Copyright law

Copyright is the exclusive right of exploitation of the maker of a work of literature, science or art, including software. The design of your products or line of service can, as long as properly worked out and otherwise meeting the requirement that it has an original character and bears your personal signature, may enjoy copyright protection as a format, hence strengthening your intellectual rights alongside, for example, your brand and/or trade name. Copyright is governed by the Copyright Act 1912 and a number of treaties. Copyright comes about automatically as soon as a work is completed. Registration or notification that copyright is reserved is not necessary. The ©-symbol with the year of publication behind it merely shows who is claiming copyright and since when (whether that is really the case, though, is another question). Sometimes the copyright is held by someone other than the maker, usually the employer under so-called employer's copyright.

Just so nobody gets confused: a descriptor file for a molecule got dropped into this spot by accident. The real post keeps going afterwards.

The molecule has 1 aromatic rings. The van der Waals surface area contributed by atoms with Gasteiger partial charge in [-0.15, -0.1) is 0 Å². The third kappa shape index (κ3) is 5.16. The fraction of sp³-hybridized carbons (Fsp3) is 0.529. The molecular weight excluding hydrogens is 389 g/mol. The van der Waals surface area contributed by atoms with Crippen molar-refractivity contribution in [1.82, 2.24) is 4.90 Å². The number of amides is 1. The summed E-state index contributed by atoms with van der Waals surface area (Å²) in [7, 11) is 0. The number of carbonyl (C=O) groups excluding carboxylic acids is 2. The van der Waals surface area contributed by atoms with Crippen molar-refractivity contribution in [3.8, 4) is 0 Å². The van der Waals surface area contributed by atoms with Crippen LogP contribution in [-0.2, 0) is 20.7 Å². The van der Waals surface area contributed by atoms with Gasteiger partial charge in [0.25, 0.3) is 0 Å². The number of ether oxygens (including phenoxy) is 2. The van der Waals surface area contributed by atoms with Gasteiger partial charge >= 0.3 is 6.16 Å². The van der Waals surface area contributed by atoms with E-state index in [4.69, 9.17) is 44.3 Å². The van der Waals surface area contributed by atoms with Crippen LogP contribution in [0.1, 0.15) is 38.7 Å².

Copyright expires 70 years after the death of the maker of the work, but can be bequeathed. Copyright can also be transferred to someone else by way of a deed. If you want to keep your say about your work, you can - usually against payment of royalties - grant a (limited) right of use (licence). You then give permission for your work, within a certain context, to be duplicated and/or published. It is advisable to draw up the licence in writing as evidence. Finally: related to copyright law there are neighbouring rights. These relate to the work of performing artists, record producers and broadcasting organisations. Their rights are laid down in the Dutch Neighbouring Rights Act (WNR).